Jan Retail Therapy: Parisian Pâtisserie


Firstly, there’s the sheer overwhelm of walking into a Parisian boulanger – the kind that specialises in haute pâtisserie (high pastry making) – and being greeted by a rhapsody in every imaginable (edible) colour, all beautifully preserved in an array of shapes and sizes. Then there’s the language. Even if you can speak French, pâtisserie is a language all unto its own. It’s pain-this and tarte-that, eclair, glaçage, gianduia, choco-tonka and citron vert… and we haven’t even scratched the surface yet. Sure, you don’t need to have a background in pastry making to enjoy a jaunt through the wonderful world of these ultra-refined creations, but the more familiar you become with its nuanced charms, the richer the experience will be. So, let’s jump in.

Pastry is so ingrained in French culture that it’s hard to imagine it didn’t originate in France. It is said to have arrived from Vienna when Marie Antoinette (an Austrian, if you’ve never gotten acquainted with the last queen of France) married Louis XVI. But if the Viennese planted the seed, the French certainly made it blossom.

The original Viennese method for making these enriched breads and pastries called for the use of pastry flour, milk and yeast, and thanks to a special oven (brought to France by the Austrian, Auguste Zang), the concept of baking by steaming was introduced to the world of pastry. Feeling that these pastries lacked a certain je ne sais quoi, the French soon added butter to the mix and figured out that by layering the dough, it would give birth to the now-immortal flaky pastry.

More recently, an haute pâtisserie craze erupted when Pierre Hermé, the heir of four generations of master Alsacien bakers and pastry makers, opened Maison Pierre Hermé in Paris in 2001. But that wasn’t his first rodeo. Before that in 1998, he opened the first of his Maisons in Tokyo. He is often credited with bringing a sense of taste and modernity to the craft in France.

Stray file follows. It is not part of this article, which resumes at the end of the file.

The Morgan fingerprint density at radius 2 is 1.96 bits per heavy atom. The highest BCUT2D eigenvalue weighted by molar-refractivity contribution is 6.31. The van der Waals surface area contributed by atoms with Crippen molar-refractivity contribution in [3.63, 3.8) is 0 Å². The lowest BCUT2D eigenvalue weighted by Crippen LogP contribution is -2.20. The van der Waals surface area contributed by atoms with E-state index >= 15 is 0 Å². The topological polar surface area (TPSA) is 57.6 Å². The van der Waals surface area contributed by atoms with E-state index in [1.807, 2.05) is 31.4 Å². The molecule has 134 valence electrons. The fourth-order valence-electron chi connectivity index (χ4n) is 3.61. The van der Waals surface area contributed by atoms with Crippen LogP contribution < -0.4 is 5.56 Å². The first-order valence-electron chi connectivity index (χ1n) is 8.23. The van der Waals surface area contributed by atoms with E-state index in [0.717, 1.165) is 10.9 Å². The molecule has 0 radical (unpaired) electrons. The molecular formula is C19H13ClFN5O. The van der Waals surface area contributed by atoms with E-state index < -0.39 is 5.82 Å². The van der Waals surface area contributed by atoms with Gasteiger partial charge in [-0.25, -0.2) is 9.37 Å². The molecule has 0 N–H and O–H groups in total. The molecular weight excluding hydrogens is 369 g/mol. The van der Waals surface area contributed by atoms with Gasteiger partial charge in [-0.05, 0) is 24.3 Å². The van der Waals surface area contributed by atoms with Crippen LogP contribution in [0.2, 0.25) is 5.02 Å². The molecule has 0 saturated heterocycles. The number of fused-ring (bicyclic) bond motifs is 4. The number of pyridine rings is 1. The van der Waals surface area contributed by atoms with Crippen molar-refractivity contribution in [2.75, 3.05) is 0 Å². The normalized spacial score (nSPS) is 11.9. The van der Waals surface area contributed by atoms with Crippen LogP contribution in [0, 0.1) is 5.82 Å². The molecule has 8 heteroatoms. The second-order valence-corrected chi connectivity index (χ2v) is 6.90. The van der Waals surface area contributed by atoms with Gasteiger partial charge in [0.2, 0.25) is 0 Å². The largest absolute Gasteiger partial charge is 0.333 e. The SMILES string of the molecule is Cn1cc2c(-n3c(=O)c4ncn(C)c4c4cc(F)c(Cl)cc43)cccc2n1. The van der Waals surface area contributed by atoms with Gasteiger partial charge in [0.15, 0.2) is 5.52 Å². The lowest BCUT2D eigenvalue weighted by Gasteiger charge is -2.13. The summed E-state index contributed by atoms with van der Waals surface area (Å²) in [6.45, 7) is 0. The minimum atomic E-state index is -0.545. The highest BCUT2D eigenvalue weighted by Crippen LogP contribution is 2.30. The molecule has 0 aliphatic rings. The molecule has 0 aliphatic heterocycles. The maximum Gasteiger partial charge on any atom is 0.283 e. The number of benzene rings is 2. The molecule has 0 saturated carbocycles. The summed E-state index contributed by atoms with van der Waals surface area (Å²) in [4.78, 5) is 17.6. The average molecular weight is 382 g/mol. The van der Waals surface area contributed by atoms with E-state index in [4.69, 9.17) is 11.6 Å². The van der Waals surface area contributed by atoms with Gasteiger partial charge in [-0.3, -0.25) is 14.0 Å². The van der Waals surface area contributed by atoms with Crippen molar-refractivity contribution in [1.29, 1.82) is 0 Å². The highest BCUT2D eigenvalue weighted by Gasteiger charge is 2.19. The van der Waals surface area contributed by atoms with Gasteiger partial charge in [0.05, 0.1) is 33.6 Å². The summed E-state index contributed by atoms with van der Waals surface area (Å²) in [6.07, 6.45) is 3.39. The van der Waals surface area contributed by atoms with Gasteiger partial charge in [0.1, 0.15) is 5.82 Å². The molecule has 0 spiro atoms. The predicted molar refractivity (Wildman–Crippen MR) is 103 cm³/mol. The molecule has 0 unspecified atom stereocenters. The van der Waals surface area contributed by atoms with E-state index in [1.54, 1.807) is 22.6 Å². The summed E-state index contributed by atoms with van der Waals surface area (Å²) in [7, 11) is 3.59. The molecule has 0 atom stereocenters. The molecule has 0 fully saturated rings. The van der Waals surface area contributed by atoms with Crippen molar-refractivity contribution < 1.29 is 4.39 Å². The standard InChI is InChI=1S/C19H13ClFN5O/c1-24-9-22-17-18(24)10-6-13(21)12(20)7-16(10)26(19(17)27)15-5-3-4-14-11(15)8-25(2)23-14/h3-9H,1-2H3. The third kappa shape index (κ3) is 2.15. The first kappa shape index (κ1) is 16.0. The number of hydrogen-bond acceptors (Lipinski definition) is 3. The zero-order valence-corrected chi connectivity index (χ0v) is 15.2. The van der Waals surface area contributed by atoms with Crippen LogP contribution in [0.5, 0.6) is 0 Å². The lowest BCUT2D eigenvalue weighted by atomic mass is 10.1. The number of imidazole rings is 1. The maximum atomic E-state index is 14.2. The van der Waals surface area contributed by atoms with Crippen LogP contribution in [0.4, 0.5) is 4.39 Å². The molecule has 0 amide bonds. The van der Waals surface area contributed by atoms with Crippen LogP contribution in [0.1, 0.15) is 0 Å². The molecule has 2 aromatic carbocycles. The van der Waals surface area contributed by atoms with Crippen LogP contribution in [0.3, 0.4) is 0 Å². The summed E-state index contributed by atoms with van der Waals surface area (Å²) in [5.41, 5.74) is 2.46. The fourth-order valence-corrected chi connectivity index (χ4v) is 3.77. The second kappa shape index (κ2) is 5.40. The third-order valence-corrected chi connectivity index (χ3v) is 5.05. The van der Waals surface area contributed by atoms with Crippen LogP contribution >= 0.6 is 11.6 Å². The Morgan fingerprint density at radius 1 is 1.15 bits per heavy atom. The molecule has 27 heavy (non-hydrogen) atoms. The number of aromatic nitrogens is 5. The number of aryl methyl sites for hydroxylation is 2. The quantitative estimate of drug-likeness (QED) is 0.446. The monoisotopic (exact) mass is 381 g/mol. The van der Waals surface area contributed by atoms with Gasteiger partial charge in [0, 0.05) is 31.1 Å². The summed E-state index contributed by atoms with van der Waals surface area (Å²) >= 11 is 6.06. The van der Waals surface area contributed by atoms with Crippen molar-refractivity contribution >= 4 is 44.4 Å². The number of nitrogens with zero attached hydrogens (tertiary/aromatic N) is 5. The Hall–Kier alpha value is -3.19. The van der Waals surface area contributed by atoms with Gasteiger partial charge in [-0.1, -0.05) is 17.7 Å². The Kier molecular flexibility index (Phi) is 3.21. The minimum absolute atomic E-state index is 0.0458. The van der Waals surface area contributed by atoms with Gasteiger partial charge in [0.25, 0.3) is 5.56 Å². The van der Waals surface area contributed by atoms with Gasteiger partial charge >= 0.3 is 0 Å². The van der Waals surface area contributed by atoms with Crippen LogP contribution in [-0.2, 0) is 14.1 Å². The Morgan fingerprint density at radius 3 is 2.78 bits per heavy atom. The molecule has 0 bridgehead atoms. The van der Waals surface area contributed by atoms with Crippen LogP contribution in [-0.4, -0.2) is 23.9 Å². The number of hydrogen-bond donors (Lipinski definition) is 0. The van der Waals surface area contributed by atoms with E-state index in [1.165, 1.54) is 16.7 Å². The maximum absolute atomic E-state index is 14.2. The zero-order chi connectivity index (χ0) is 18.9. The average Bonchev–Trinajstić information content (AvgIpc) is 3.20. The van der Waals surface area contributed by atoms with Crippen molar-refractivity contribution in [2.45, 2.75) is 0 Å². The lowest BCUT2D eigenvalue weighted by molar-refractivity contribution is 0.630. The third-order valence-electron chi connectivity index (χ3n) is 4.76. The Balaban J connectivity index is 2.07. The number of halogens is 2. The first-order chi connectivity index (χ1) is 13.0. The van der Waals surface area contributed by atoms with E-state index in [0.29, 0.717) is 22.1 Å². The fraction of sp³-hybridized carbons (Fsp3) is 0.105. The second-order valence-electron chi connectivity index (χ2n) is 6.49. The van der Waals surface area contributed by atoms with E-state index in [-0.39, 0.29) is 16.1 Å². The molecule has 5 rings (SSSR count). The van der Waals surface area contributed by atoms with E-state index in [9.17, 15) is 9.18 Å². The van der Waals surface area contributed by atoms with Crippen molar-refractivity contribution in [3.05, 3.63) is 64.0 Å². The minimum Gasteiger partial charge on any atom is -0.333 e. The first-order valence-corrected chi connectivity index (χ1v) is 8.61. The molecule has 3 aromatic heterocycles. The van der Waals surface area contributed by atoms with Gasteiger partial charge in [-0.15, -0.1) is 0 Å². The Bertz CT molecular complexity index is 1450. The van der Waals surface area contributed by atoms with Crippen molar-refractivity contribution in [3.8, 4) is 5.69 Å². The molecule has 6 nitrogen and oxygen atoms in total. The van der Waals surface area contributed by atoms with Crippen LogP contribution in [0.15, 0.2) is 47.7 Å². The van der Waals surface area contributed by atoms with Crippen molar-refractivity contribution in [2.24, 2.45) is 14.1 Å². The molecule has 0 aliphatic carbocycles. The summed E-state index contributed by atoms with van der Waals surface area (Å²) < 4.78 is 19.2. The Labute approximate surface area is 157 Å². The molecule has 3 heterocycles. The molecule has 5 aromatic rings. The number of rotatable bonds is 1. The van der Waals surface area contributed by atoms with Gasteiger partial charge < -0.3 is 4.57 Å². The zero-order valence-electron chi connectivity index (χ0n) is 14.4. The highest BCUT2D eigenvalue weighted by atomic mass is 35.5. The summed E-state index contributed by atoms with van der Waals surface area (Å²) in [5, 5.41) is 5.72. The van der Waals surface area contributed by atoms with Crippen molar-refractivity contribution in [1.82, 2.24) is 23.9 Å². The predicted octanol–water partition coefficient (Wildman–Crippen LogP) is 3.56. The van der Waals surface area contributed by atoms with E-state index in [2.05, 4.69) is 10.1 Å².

Following a philosophy of “pleasure is the only guide”, Hermé has created his own universe of taste, pleasure and indulgence. Today, Paris is awash with exemplary pastries from the likes of Christophe Adam (famous for his eclairs), Philippe Conticini, Yann Couvreur and Cedric Grolet, not to mention the pastries of the famous institutions, Café Pouchkine and Fauchon.

A Short Guide

Following some of the big names in haute patisserie on Instagram is a great starting point, and a way of peeking behind the curtain to see what they’re all about. Most of them have a “maison” (or a few) somewhere in Paris, but if time is limited, why not pop into Galleries Lafayette for a sampling of all the most noteworthy pastry chefs’ creations?

Tarte Abricot Pistache

Apricot Pistachio Tart from Eric Kayser

Rich shortcrust pastry filled with an almond-pistachio cream, topped with glazed apricots and chopped nuts

Éclair Choco Tonka

Chocolate Tonka Éclair from Yann Couvreur

Tonka bean ganache, cocoa chips and dark chocolate glaze

Bisou-Bisou Exotique

Exotic Kiss-Kiss from Fauchon

Crispy, caramelized coconut layers on a soft coconut biscuit infused with exotic passion fruit flavours, covered in a coconut ganache.

Éclair Citron Yuzu

Lemon Yuzu Éclair from L’Éclair de Génie by

Christophe Adam

Filled with lemon cream, topped with a lemon glaze and soft meringue

Merveille au Praline

Praline Marvel from Yann Couvreur

Chocolate mousse, hazelnut praline, crunchy meringue, chocolate glaze and dark chocolate and hazelnut chips

Éclair Jasmine

Jasmine Éclair from L’Éclair de Genie by

Christophe Adam

Filled with a jasmine tea cream, topped with a jasmine tea glaze and sugar flowers

Éclair Rouge Baiser

Chocolate and Raspberry Éclair from L’Éclair de Genie by Christophe Adam

Filled with a chocolate cream and almond paste, topped with a raspberry glaze

Paris Brest

from Fauchon

Praline cream filling concealing a pecan-almond-hazelnut praline heart, sprinkled with nuts

Plaisir Sucre

Sweet Pleasure from Pierre Hermé

Dacquoise biscuit with crunchy hazelnuts, hazelnut crisp, thin wafers of milk chocolate, chocolate ganache and chocolate chantilly

Tarte Pistache D’Iran

Iranian Pistachio Tart from Yann Couvreur

Sweet almond paste with frangipane, covered in pistachio nuts

Tarte Citron Vert Shiso

Lime Shiso Tart from Yann Couvreur

Agar lime shiso, crispy meringue and lime zest

Tarte Infiniment Caramel

Infinitely Caramel Tart from Pierre Hermé

Shortbread pastry filled with caramel and lemon juice, soft caramel and caramel mascarpone cream

Tarte Gianduja

Gianduja Hazelnut Tart from Fauchon

A delicate gianduja (sweet chocolate and hazelnut spread) ganache with hazelnuts and a gold glaze